You grew up in Kentucky. How growing up their influence your musical trajectory?
Matt: I think there are two things, music from there, and just the place itself.
I love bluegrass and mountain music, and Bill Monroe is just one of my all time heroes. As an arranger, writer, singer, band leader, instrumentalist, he's just a giant. There's one recording that I have listened to about a bazillion times: Off The Record Vol. 1: Live Recordings 1956-1963. That was a huge inspiration for me as far as taking up the banjo (even though he plays the mandolin) and getting deeper into playing music. And any number of other Kentucky artists like Jeanie Ritchie, Roscoe Holcomb, J.D. Crowe, Alameda Riddle.
I would also include my friend Leo Blair, who was my dad's friend when I was growing up. He is a really great fiddle, banjo, and guitar player. He was one of the first people I saw play music in person, and he was definitely the first I saw play the banjo, and the earliest example I had of an actual woking musician. I think that really planted the seed for me as far as thinking about playing music and eventually taking up the banjo.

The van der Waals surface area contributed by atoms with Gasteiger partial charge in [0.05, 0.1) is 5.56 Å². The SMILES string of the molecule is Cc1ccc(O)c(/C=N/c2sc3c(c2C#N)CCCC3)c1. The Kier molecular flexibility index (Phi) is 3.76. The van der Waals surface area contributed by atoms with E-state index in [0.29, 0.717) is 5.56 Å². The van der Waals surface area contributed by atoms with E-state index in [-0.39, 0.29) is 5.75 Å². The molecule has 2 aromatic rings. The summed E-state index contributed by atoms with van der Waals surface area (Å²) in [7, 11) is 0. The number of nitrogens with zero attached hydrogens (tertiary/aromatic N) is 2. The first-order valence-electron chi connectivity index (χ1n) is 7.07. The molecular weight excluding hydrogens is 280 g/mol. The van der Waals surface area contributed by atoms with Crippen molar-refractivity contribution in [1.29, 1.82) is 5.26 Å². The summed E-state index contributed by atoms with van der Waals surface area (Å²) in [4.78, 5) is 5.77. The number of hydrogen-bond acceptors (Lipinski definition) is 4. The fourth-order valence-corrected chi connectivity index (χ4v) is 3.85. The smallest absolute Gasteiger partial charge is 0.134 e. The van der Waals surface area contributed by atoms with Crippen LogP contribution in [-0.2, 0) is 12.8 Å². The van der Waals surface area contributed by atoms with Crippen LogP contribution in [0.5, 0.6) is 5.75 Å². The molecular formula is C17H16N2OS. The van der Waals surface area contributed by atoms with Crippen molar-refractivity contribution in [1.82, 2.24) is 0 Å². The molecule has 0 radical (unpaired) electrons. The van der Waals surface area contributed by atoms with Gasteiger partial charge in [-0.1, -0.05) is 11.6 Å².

But as much as the music from Kentucky, and maybe more so, I think a lot of my music is shaped by the feeling of the places that I grew up. It's something I have trouble describing, and that I don't completely understand myself. but I keep coming back to some of the same places as settings for songs. A dry lake bed with a forest in it behind my parent's house, the creek behind my childhood home, the places where the suburbs push out in to the farms and the woods. For me it's kind of familiar and mysterious at the same time.